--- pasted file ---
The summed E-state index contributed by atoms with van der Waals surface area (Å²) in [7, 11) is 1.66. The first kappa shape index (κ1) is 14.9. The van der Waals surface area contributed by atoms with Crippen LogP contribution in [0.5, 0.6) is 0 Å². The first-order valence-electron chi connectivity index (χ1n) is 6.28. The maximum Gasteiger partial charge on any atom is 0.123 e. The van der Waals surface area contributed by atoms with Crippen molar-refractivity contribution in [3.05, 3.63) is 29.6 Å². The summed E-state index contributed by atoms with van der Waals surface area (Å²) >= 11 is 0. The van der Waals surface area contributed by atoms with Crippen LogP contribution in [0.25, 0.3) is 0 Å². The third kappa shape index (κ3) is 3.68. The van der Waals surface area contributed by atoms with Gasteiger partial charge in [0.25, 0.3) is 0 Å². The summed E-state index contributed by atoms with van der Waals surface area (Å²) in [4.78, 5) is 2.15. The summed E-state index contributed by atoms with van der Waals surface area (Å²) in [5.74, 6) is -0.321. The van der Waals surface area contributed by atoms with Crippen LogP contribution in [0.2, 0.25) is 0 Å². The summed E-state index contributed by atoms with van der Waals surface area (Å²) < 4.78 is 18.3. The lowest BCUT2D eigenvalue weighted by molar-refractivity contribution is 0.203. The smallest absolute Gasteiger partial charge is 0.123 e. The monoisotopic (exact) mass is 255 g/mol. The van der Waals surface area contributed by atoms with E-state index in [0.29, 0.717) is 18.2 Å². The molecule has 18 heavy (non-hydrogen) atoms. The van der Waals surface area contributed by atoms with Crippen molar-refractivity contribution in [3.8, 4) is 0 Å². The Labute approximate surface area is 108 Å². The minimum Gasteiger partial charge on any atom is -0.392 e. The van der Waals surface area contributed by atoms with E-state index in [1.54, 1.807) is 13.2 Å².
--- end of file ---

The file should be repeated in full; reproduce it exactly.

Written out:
The summed E-state index contributed by atoms with van der Waals surface area (Å²) in [7, 11) is 1.66. The first kappa shape index (κ1) is 14.9. The van der Waals surface area contributed by atoms with Crippen LogP contribution in [0.5, 0.6) is 0 Å². The first-order valence-electron chi connectivity index (χ1n) is 6.28. The maximum Gasteiger partial charge on any atom is 0.123 e. The van der Waals surface area contributed by atoms with Crippen molar-refractivity contribution in [3.05, 3.63) is 29.6 Å². The summed E-state index contributed by atoms with van der Waals surface area (Å²) >= 11 is 0. The van der Waals surface area contributed by atoms with Crippen LogP contribution in [0.25, 0.3) is 0 Å². The third kappa shape index (κ3) is 3.68. The van der Waals surface area contributed by atoms with Gasteiger partial charge in [0.25, 0.3) is 0 Å². The summed E-state index contributed by atoms with van der Waals surface area (Å²) in [4.78, 5) is 2.15. The summed E-state index contributed by atoms with van der Waals surface area (Å²) in [5.74, 6) is -0.321. The van der Waals surface area contributed by atoms with Crippen LogP contribution in [0.2, 0.25) is 0 Å². The summed E-state index contributed by atoms with van der Waals surface area (Å²) < 4.78 is 18.3. The lowest BCUT2D eigenvalue weighted by molar-refractivity contribution is 0.203. The smallest absolute Gasteiger partial charge is 0.123 e. The monoisotopic (exact) mass is 255 g/mol. The van der Waals surface area contributed by atoms with E-state index in [0.29, 0.717) is 18.2 Å². The molecule has 18 heavy (non-hydrogen) atoms. The van der Waals surface area contributed by atoms with Crippen molar-refractivity contribution in [3.8, 4) is 0 Å². The Labute approximate surface area is 108 Å². The minimum Gasteiger partial charge on any atom is -0.392 e. The van der Waals surface area contributed by atoms with E-state index in [1.54, 1.807) is 13.2 Å².